Anchorage District loses classic middle school model
Middle school or junior high school? You might think those are two names for the same thing, but the Anchorage Education Association (AEA) says there's a big difference, and they want the public to know there's been a change.
The change has nothing to do with grade levels but more with a style of teaching and scheduling called "the middle school model". The Anchorage School District used the model for nearly 20 years, but in the last few years, they've been inching towards what the union calls a "Jr. High model".
In the middle school model, students were grouped into teams, which meant the same students had the same teachers for all of their core subjects. The team approach allowed teachers to easily coordinate their lesson plans, and, if a student was struggling, teachers could develop a plan to support them. Because of the team approach, teachers got an extra planning period to meet together. But now that planning period is gone at most Anchorage middle schools and teachers are teaching more classes without extra pay.
The change has prompted the AEA to start an online petition demanding the middle school model comes back.
"We had over 1,500 signatures in two and a half days, and I'm not surprised at all," said AEA President Tom Klaameyer.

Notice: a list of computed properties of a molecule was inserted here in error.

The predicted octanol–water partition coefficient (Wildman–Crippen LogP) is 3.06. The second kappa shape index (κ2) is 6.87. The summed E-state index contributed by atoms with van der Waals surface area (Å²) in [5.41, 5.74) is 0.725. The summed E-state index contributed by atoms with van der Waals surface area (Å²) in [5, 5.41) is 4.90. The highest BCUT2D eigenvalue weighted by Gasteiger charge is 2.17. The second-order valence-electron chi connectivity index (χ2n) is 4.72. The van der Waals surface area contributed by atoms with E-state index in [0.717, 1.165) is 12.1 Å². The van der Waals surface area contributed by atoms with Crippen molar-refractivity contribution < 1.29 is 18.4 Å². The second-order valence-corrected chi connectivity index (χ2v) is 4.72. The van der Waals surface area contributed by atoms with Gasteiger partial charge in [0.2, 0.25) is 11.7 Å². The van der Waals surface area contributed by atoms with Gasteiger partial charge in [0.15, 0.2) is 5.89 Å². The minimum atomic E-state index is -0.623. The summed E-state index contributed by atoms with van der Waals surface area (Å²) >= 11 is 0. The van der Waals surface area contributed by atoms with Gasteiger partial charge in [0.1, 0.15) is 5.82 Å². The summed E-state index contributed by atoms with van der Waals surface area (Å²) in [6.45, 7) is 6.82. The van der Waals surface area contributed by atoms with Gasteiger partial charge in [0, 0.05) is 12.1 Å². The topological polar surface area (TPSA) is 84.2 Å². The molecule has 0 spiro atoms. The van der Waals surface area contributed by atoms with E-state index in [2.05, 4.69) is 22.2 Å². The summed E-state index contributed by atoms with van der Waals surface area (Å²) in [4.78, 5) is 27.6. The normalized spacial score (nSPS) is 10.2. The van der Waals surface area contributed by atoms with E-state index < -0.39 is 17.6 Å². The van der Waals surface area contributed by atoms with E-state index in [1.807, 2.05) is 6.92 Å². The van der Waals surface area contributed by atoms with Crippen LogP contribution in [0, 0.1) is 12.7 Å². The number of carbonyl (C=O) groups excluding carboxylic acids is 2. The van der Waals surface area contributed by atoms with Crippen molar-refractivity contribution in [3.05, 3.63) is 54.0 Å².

He said the middle school model is a better fit for teachers and for students.
"It's a really good model, which makes it more expensive. But we think our kids are worth it," said Klaameyer.
But Kersten Johnson-Struempler, director of secondary education for the district, said the switch to another model isn't just about saving money.
"That middle school model, while it felt really good to people because teachers really knew their group of kids, their academic data didn't show they were making the improvements that they needed," said Johnson-Struempler.
Johnson-Struempler said the middle school model was more expensive because it required more teachers to make it work. But she said academics were another big consideration for the switch. She said grades were flat under the middle school model and kids who needed remedial classes or accelerated ones had a hard time getting them.
"Academics really does drive the change because we are placing kids more appropriately now in the classes that they need," she said.
Johnson-Struempler said not every Anchorage middle school has the same schedule, some have elected to keep teams in place.
"Each school came to their own conclusion about what was best for their kids and their community," she said.
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